Book review: The Perfect Lie by Jo Spain

Monday, May 10, 2021 Permalink

The most intriguing thing about this book is that it opens with the death of Erin’s husband. (And I hadn’t read the blurb so that came as a surprise to me but it IS in the blurb so this isn’t a spoiler.) And then we leap forward in time and she’s on trial for murdering her husband months AFTER he (very obviously) suicided.

The options are obvious aren’t they? He faked his death for some reason… and we’re given plenty. Or Erin moves on and married someone else quickly in the interim. Jo Spain sets The Perfect Lie up really well so I didn’t expect the direction this book took. I mean, I’d considered the baddie could be the baddie but discounted it because, well… Spain convinced me otherwise.

four-stars

Book review: Girl, 11 by Amy Suiter Clarke

Saturday, May 8, 2021 Permalink

Amy Suiter Clarke, author of Girl, 11 was born in America, studied in England but now lives in Melbourne. And everyone knows how much we Aussies like to adopt people born elsewhere as our own.

Suiter Clarke’s debut novel centres around the popular world of true crime podcasting.  And like others who have offered similar books Suiter Clarke manages to balance past crimes – revealed via podcast interviews and research – with the events of the present. Indeed here it’s done particularly well as there’s a lag in revealing the podcast episodes that have aired when we first meet our characters. They’re referenced so there’s some foreshadowing of what’s to come but it’s timed perfectly to offer readers only a little insight into the fate that’s about to befall our characters.

three-half-stars

Book review: What You Never Knew by Jessica Hamilton

Friday, April 23, 2021 Permalink

What You Never Knew by Jessica Hamilton starts with something quite devastating. Thankfully we’re prepared because the backcover blurb clearly tells us we’re going to be meeting someone who dies, nevertheless I felt sad we lost May before getting to know her.

Sometimes books featuring narrators who have died can be a little morbid or overly wistful, Hamilton however manages to insert (the ghost or spirit of) May into her sister’s life in quite an unobtrusive way.

three-half-stars

Book review: Other People’s Houses by by Kelli Hawkins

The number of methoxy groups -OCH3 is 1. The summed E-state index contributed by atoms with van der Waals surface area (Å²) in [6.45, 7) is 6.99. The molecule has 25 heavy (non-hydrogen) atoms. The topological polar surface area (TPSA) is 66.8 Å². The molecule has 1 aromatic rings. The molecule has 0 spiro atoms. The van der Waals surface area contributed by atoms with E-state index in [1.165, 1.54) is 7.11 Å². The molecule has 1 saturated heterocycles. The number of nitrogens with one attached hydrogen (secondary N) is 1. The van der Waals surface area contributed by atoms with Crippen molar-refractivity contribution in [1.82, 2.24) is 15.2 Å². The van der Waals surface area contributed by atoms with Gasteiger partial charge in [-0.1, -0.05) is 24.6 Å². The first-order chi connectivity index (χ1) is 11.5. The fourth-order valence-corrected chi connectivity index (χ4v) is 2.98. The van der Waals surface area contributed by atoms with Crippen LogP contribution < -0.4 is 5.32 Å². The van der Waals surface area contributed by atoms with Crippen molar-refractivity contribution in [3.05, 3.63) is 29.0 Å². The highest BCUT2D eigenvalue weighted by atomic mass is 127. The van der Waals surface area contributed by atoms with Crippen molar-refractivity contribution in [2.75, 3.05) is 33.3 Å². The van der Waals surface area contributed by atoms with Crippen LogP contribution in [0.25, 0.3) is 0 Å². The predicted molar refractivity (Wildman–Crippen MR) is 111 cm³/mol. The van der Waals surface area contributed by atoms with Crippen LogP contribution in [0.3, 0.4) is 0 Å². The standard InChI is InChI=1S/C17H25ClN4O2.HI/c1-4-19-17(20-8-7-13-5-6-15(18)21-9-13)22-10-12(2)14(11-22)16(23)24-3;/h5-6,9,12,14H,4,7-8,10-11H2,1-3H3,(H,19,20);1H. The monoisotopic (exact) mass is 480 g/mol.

Saturday, March 6, 2021 Permalink

Other People’s Houses by by Kelli Hawkins is an intriguing and bittersweet tale of loss, grief and obsession. It could be akin to breakdown porn as readers get a front-row seat to the disintegration of someone’s mental health. However Hawkins handles lead character Kate with respect and sensitivity. This book is being compared to Paula Hawkins’ The Girl on the Train and I suspect it’s due to the similarities between Kate and TGOTT’s Rachel. Not only are both heavy drinkers, but they indulge in risky and obsessive behaviour… even though they know better. Both authors however, treat their leads sympathetically.

four-stars

Book review: The Dare by Lesley Kara

Thursday, February 25, 2021 Permalink

I haven’t read Lesley Kara’s well-received 2018 release, The Rumour but I did enjoy Who Did You Tell, published in early 2020. Now I’ve read her latest book it’s obvious she’s drawn to themes reflecting hidden pasts and long-buried secrets.

The Dare is a twisty read that lures readers into a false sense of complacency before throwing our trust back in our faces. It has us questioning how well we (actually) know some of the lead characters.

three-half-stars

Book review: The Therapist by BA Paris

Wednesday, January 6, 2021 Permalink

The Therapist is the third book I’ve read by BA Paris and both others, Bring Me Back and The Dilemma, were edge-of-your-seat reads.

Our main narrator for The Therapist is Alice who’s recently moved with her partner into a new enclave in London, called The Circle. It sounds a bit Steptoe Wife-like but it isn’t. The couples living there are all quite different albeit slightly insular in the gated community.

three-half-stars

Book review: The Wrong Family by Tarryn Fisher

Friday, January 1, 2021 Permalink

I enjoyed The Wrong Family by Tarryn Fisher more than expected. I think I’d assumed there would be some laborious backstory that resulted in Juno going to live with the Crouch family. That she obsessively idolised them in some single-white-female-stalker way (which she only does a little) or she’s coerced or kidnapped or similar.

But that’s not at all the case. And the circumstances involved are probably one of the best parts of the plot. Certainly NOT expected; something I didn’t see coming.

four-stars